Neville Braybrooke fondly recalls Basil Hume as a schoolboy /WAS A BOY of 13 when I first met George Hume at Ampleforth in 1936. There were a few months between us and he was in the upper school while I was still in the junior house.
Each morning in the junior house we went to Mass at 7.30 and one October day, during my first term, I felt faint and left the chapel. Three other boys followed suit and we sat together in the sacristy as the matron, who had quickly followed us, took out a thermometer. We all had temperatures, she said. Next she rang the school doctor. On arrival he stared at us for some moment, before announcing: "I know what is wrong with you chaps. You've all got mumps." Next he turned to the matron and volunteered to run us up to the school infirmary, which was about five minutes' drive away.
When we arrived, the infirmary matron was standing at the door with a nurse, who led us to a dormitory. On the way we passed two boys, the taller of whom introduced himself as "Hume, George Hume". They were in a separate room of their own.
During the day we used to foregather and in the evenings we used to have supper together at a refectory table in our dormitory ward. One night somebody suggested that we should play cricket, or rather a form of it. So we selected a chair to serve as a wicket and I rolled up a pair of my socks for a ball. For a bat we had a ping-pong racket. We divided into two sides, and perhaps because my surname began with B, I was out in first to open the batting. Hume was the bowler and I was out by the first ball. Then I heard him say: "Go on! You can have another shot!"
I was a timid boy and I think that was one of the nicest things said to me during my school years. So many school stories end in horrifying accounts of bullying, but here was one with a happy ending.
Two lay masters at Ampleforth, who taught us both, were Robin Atthill and Hugh Dinwiddy. Atthill and his wife used to invite boys on Saturday afternoons to come and take part in play-readings at their home in the village and then stay on for a bumper tea. At one reading Hume was given the role of the husband in The Doll's House by Ibsen.
Dinwiddy, who taught English and medieval history, was also the Ampleforth rugger coach. I myself was never much good at games, but I remember hearing those in the First XV report that when they went to play matches at schools, involving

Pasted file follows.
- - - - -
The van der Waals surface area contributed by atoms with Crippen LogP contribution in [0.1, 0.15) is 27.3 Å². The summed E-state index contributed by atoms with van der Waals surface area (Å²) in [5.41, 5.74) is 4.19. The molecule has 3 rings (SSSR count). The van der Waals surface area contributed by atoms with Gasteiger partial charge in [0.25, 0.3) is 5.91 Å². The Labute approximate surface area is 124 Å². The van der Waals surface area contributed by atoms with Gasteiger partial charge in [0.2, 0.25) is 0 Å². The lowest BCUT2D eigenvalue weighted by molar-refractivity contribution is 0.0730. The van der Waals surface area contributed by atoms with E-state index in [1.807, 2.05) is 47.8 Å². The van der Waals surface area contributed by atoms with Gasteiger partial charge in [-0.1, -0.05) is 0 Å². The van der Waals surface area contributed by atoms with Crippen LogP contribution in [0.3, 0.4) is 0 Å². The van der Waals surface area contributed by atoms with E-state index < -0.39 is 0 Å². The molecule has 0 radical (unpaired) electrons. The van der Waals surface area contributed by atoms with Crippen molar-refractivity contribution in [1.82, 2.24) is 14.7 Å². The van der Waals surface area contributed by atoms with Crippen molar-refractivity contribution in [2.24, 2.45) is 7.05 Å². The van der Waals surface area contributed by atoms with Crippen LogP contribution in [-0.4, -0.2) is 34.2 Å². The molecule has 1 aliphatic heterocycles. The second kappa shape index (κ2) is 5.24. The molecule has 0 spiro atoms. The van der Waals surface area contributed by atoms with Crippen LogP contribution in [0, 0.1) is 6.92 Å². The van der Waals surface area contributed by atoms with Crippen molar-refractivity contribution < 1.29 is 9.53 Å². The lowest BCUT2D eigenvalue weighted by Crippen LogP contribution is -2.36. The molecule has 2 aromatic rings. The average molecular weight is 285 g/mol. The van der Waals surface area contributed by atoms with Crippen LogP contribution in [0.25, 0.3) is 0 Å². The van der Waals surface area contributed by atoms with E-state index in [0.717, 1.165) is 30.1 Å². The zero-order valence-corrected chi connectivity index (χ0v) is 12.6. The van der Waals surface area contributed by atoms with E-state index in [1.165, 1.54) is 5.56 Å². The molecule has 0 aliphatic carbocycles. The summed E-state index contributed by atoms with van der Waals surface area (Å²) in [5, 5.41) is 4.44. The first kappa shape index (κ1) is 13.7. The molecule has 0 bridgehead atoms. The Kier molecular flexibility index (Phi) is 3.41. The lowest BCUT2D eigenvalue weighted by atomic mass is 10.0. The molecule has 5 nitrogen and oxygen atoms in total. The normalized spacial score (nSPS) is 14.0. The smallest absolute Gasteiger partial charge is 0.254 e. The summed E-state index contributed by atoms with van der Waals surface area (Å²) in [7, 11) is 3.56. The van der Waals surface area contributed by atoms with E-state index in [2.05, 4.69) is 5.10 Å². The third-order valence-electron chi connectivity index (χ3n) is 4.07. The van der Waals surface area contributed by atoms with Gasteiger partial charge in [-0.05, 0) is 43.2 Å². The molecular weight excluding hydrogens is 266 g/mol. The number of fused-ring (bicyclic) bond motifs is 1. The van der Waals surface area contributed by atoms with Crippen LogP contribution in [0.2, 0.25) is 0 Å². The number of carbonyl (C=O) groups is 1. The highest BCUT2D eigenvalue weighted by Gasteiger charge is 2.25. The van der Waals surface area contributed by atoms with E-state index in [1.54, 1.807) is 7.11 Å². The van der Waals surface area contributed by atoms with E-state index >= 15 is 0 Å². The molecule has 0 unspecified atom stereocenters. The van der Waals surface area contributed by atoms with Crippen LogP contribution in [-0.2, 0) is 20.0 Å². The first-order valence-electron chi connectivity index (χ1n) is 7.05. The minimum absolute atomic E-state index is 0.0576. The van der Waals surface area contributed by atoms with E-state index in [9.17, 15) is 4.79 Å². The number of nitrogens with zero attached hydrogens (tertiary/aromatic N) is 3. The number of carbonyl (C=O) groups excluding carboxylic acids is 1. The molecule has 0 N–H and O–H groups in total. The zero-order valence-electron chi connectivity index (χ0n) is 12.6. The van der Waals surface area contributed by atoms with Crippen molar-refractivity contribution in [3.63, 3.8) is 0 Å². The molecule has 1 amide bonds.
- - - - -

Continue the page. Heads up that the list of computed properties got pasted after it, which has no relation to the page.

a night's stay, Dinwiddy would quell their nerves before the afternoon's game by persuading them to read plays aloud in the morning. Oscar Wilde's The Importance of Being Earnest was a favourite.
When I heard it announced that the Cardinal had inoperable cancer, it was Hugh Dinwiddy who urged me to write to him and recall my first meeting with him in 1936. With some trepidation I set about doing so. Then, almost by return of post on the 27th April, a reply came from Archbishop's House: "Dear Neville, I have received a great many letters. I am quite incapable of answering them all. But I do want to let you know now much I appreciated hearing from you.
"I was quite touched to receive a letter from you. You and I go back a long way. Yours devotedly, Basil Hume."
This letter brought back memories of watching rugger matches against other schools at Ampleforth. Standing near the touch-line, a contempo rary said to me: "Hume is not a star player, but he is a star captain." No future biographer should forget this. Nor the fact that during the war, when Bootham, the Quaker school in York, was bombed, Ampleforth offered the pupils its junior house. So two public schools, of different faiths, co-existed within 50 yards of each other — an early signpost in the history of ecumenical relationships.
Nor should Ampleforth headmaster Fr Paul Neville be forgotten, who began a memorable speech to the parents of both schools with the words: "Friends, Romans and countrymen..." for it left as indelible a mark on George Hume as it did upon his contemporaries.